EDGY's Pick: Homewood-Flossmoor 21 Bolingbrook 14

(18) Hillcrest at Lemont, 7:00 p.m.

EDGY's Take: Hillcrest (6-1/4-0) has been playing lights-out football since a close 26-20 Week 1 loss to Brother Rice. Junior RB Mar'Kiese Irving has been one of the most sought-after recruits in the Class of 2021 and has led the way for head coach Morgan Weaver's Hawks this fall. Lemont (6-1/4-0) also dropped a close opening week decision (12-6 to St. Charles East), but they have been on a roll ever since. They have a balanced offense led by QB Luke Bailey and WR Anthony Sambucci (Western Michigan). Can the Lemont defense corral and contain Mar'Kiese Irving? Can the Hawks win on the road? 

EDGY's Pick: Hillcrest 28 Lemont 27

Prairie Ridge at (25) Cary-Grove, 7:00 p.m. #SendEDGY

EDGY's Take: Year in and year out, these two Fox Valley powehouse programs never fail to entertain. Same applies in 2019 where Prairie Ridge (6-1/6-1) and Cary Grove (6-1/6-1)-- expect a very tight, 'last-possession-wins' type of game. Prairie Ridge and head coach Chris Schremp will look to get the Wolves offense balanced and on trackled. The group is led by QB Connor Lydon and a backfield of RB Blake brown, Taidhgin Trost and Carter Evans. Cary-Grove and head coach Brad Seaburg will want to establish the power running attack with RB Blake Skol and QB Luke Eleftheriou. On defense, the Trojans have allowed just 36 points so far on the season. Will the team that limits the overall amount of mistakes win? 

EDGY's Pick: Cary-Grove 28 Prairie Ridge 21 OT

Grant at Grayslake North, 7:00 p.m.

EDGY's Take: Grant (6-1/4-1) secured the Bulldogs' first state playoff bid since 2012 in last week's win over North Chicago. Head coach Chris Robinson's squad will rely on a stable of quality running backs along with QB Tyler Elfering. On defense, Grant has kept teams at bay all season. The unit is led by senior LB Kyle Rainey. Grayslake North (3-4/2-3) will be in must-win mode this week. The Knights are hoping that their recent offensive explosion over the past few weeks continues Friday night. North is led by QB Nick Fish. Can the Knights' offense put up points against a very strong Grant defense?

EDGY's Pick: Grant 35 Grayslake North 21

Antioch at Lakes, 7:15 p.m. 

EDGY's Take: Antioch (6-1/5-0) has been able to keep winning despite losing standout junior QB Athan Kaliakmanis (Minnesota) for the season to a Week 6 injury. Look for the Sequoits, coached by Brian Glashagel, to get the football into the hands of junior WR Dino Kaliakmanis (Minnesota) along with senior WR Treshawn Watson. Lakes (6-1/4-1), coached by Jordan Elder, was able to bounce back last week with a win over Grayslake Central after losing to Grant. Can the Eagles get starting QB Chris Selig back in the lineup after suffering a Week 6 injury? This is one of the top rivalry games in Chicago's northern suburbs.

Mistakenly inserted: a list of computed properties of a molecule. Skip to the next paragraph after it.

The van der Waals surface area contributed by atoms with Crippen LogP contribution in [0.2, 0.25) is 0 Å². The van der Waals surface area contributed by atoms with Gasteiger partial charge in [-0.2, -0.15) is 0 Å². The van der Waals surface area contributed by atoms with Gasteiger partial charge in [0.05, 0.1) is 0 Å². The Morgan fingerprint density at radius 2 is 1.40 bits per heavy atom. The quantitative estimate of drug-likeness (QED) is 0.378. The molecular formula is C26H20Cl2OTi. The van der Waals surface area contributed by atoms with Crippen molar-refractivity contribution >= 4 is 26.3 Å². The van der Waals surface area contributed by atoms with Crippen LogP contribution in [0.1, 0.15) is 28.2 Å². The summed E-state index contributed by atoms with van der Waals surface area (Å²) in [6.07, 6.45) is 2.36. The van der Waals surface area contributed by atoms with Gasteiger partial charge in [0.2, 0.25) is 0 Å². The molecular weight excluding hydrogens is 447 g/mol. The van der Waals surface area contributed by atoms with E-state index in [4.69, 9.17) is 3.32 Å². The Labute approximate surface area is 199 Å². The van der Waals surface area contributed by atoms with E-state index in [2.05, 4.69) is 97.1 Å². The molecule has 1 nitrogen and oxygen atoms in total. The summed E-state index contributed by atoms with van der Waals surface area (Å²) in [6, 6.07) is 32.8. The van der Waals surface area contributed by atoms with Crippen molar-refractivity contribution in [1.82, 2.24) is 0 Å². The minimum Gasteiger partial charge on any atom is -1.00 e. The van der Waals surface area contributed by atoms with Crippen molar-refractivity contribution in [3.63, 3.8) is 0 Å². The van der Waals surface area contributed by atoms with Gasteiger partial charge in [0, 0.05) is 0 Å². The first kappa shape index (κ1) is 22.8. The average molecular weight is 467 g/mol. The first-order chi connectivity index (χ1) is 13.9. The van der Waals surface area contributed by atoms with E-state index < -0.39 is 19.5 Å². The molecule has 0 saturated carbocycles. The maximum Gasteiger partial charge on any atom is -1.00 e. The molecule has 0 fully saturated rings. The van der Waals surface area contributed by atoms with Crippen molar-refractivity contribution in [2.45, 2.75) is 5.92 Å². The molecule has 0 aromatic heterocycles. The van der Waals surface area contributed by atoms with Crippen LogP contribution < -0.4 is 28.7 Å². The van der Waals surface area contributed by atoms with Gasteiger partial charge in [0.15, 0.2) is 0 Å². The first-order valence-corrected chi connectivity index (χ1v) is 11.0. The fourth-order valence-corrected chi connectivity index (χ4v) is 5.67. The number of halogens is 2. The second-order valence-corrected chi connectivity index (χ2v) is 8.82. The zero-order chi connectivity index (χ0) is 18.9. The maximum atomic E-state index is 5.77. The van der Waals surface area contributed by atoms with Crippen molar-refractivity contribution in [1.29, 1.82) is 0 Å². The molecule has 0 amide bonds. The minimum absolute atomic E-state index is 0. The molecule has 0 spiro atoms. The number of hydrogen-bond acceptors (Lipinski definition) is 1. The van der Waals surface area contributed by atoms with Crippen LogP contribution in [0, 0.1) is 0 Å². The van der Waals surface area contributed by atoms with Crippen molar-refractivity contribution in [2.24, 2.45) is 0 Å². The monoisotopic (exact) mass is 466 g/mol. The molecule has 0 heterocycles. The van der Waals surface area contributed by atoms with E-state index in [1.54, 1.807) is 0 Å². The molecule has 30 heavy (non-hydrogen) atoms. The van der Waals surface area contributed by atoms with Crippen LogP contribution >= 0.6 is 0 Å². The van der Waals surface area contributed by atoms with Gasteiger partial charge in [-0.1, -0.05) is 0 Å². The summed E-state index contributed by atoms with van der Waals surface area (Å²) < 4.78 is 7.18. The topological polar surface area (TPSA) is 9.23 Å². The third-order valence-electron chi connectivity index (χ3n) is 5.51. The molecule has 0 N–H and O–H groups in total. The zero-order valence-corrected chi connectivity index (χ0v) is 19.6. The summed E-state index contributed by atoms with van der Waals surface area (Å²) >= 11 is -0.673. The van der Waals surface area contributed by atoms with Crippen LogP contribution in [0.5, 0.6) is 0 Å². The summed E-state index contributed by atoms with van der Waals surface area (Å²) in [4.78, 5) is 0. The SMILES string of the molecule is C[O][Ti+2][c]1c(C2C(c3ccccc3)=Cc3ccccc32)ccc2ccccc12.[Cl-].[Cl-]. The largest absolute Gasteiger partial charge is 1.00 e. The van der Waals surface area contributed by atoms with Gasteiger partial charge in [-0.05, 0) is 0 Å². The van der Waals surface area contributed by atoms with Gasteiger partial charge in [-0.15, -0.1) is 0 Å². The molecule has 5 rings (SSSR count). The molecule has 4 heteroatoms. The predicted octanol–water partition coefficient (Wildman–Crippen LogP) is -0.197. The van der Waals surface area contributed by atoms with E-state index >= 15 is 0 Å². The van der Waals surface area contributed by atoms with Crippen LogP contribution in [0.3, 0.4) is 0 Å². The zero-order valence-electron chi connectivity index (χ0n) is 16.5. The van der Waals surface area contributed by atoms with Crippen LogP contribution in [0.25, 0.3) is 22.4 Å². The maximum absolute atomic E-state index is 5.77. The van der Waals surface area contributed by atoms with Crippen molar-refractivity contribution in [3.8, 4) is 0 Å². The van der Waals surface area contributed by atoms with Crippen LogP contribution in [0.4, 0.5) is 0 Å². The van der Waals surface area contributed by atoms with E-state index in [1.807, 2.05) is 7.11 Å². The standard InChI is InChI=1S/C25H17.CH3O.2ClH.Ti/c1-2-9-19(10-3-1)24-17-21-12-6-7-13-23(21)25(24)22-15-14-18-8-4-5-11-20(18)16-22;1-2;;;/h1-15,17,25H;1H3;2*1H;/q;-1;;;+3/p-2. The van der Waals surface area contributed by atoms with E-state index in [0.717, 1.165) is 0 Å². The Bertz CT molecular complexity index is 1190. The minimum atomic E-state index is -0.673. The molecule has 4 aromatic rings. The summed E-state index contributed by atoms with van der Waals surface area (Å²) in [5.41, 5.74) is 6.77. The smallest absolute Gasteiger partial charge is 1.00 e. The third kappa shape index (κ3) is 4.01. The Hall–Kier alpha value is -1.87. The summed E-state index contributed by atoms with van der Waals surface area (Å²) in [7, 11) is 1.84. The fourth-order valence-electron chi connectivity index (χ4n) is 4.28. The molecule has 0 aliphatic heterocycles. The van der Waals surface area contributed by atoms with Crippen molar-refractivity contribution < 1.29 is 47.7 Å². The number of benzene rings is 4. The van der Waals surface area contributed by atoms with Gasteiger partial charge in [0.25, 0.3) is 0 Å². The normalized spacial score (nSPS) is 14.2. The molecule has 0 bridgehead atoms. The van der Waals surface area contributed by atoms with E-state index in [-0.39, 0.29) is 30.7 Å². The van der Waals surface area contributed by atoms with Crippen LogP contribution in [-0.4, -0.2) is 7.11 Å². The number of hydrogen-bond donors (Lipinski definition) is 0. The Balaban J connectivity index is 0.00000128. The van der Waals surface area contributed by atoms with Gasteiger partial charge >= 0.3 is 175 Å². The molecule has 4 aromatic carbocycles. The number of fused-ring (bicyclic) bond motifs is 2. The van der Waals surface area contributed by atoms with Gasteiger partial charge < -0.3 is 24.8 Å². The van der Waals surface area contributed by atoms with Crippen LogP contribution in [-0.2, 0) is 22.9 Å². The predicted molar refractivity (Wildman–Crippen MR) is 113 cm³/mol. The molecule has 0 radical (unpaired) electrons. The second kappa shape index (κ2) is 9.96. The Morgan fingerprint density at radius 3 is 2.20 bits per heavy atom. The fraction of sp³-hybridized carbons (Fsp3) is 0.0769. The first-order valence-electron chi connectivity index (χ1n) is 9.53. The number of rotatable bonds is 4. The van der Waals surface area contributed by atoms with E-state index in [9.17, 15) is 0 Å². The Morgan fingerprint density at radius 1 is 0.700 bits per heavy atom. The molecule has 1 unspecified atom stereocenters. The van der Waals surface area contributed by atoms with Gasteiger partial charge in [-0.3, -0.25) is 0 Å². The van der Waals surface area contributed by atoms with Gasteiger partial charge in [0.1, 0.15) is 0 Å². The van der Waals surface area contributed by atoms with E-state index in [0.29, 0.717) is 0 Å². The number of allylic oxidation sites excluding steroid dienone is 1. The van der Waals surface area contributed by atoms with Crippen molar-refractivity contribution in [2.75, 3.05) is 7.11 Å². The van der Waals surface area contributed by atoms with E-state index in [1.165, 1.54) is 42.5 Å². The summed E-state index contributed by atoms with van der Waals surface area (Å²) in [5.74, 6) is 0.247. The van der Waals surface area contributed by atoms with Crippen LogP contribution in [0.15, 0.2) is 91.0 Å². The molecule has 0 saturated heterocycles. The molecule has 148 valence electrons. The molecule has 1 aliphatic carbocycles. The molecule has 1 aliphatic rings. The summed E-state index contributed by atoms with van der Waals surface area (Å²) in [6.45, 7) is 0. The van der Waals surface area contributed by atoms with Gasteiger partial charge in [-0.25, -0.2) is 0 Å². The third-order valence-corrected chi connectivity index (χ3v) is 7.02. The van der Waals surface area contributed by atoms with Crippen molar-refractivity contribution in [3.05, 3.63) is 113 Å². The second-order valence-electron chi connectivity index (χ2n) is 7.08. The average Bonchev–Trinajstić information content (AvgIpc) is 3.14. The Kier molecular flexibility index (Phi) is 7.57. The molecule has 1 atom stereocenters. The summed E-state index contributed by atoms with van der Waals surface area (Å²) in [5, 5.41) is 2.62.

EDGY's Pick: Antioch 35 Lakes 34

(5) Stevenson at Warren, 7:20 p.m.

EDGY's Take: Warren (7-0/5-0) is looking to lock up the North Suburban Conference title with a win. Head coach Bryan McNulty's Blue Devils defense remains the big story so far this season. The 'Township defense has allowed just 21 points all season and is led by senior DT Willis Singleton Jr. (Iowa State), junior LB Malachi McNeal and senior LB Juan Delacruz. On offense, Warren is getting a big season from RB Derrick McLaughlin. The experienced offensive line has certainly helped. Stevenson (4-3/4-1) features a first-year head coach in Brent Becker. He has relied on senior RB J.M. Etiene and backup QB Liam Crowley-- who has played well since filling in for the injured Justin Hiller. Can the Patriots' offense move the football consistently --and then score-- against Warren's defense?

EDGY's Pick: Warren Township 28 Stevenson 10

(3) Nazareth at (8) Notre Dame, 7:30 p.m.

EDGY's Take: Nazareth (6-1/2-0) is coming off a big 39-29 win last Friday over Marist. The Roadrunners are stacked again this fall for head coach Tim Racki. Junior QB J.J. McCarthy (Michigan) is as dangerous as ever. He has a target in sophomore WR Tyler Morris. The 'Naz defense is also very solid. Keep an eye on senior ILB Marcus Griffin (GVSU), junior DE/OT Ryan Keeler and senior LB/FB Riley Theobald. Notre Dame (7-0/2-0), under Hall of Fame head coach Mike Hennessey, has been one of the biggest surprise stories in Chicagoland. The Dons have a tough one-two punch on offense with junior QB Anthony Sayles and senior RB Julian Schurr. LB Anthony Ranallo leads a very tough ND defense. Can the Nazareth offense dent a very strong ND defense? Can the Dons' offense keep the football and win time of possession?

EDGY's Pick: Nazareth Academy 20 Notre Dame 14

I.C. Catholic Prep vs St. Francis at Wheaton College, 7:30 p.m.

EDGY's Take: A huge showdown here in the Metro Suburban Blue-- as well as in Class 4A. I.C. (7-0/4-0) has relied on the arm and legs of senior QB/LB Danny Cronin. Junior RB Kyle Franklin remains a game-breaking threat at all times for head coach Bill Krefft and company. Many around St. Francis (6-1/4-0) felt that this team was maybe a year away. But next year is here. Keep an eye on junior QB Tommy Rittenhouse. He's one of the most dangerous dual-threat signal callers in Chicagoland this season. The Spartans also have a stable of talented backs and receivers. Can The St. Francis defense slow down and contain the balanced Knights offense? Can the IC defense get pressure on the St. Francis offense? Am I the only one who thinks this game could be Part 1 of 2 this season? (psst: playoff preview)

EDGY's Pick: I.C. Catholic Prep 34 St. Francis 28